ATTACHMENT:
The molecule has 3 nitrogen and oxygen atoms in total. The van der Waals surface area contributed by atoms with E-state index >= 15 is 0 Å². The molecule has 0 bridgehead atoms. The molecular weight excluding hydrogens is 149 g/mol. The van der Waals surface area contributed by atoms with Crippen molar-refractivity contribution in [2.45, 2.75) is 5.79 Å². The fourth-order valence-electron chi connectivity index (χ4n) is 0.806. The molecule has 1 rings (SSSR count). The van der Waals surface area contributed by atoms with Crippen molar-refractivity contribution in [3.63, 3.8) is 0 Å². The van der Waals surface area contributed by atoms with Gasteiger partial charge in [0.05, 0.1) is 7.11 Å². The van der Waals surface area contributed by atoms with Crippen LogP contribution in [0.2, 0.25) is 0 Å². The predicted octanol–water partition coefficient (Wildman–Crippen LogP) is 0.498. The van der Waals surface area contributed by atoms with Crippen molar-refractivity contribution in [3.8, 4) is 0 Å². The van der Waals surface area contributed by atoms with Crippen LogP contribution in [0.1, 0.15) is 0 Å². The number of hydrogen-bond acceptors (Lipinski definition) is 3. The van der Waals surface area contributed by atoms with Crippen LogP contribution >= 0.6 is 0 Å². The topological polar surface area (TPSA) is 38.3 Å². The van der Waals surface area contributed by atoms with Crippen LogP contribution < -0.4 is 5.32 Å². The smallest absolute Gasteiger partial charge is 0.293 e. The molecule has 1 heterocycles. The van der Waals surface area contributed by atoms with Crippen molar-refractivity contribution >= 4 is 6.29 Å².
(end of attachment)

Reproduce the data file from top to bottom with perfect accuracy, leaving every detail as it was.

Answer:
The molecule has 3 nitrogen and oxygen atoms in total. The van der Waals surface area contributed by atoms with E-state index >= 15 is 0 Å². The molecule has 0 bridgehead atoms. The molecular weight excluding hydrogens is 149 g/mol. The van der Waals surface area contributed by atoms with Crippen molar-refractivity contribution in [2.45, 2.75) is 5.79 Å². The fourth-order valence-electron chi connectivity index (χ4n) is 0.806. The molecule has 1 rings (SSSR count). The van der Waals surface area contributed by atoms with Crippen molar-refractivity contribution in [3.63, 3.8) is 0 Å². The van der Waals surface area contributed by atoms with Gasteiger partial charge in [0.05, 0.1) is 7.11 Å². The van der Waals surface area contributed by atoms with Crippen LogP contribution in [0.2, 0.25) is 0 Å². The predicted octanol–water partition coefficient (Wildman–Crippen LogP) is 0.498. The van der Waals surface area contributed by atoms with Crippen molar-refractivity contribution in [3.8, 4) is 0 Å². The van der Waals surface area contributed by atoms with Crippen LogP contribution in [0.1, 0.15) is 0 Å². The number of hydrogen-bond acceptors (Lipinski definition) is 3. The van der Waals surface area contributed by atoms with Crippen LogP contribution >= 0.6 is 0 Å². The topological polar surface area (TPSA) is 38.3 Å². The van der Waals surface area contributed by atoms with Crippen LogP contribution < -0.4 is 5.32 Å². The smallest absolute Gasteiger partial charge is 0.293 e. The molecule has 1 heterocycles. The van der Waals surface area contributed by atoms with Crippen molar-refractivity contribution >= 4 is 6.29 Å².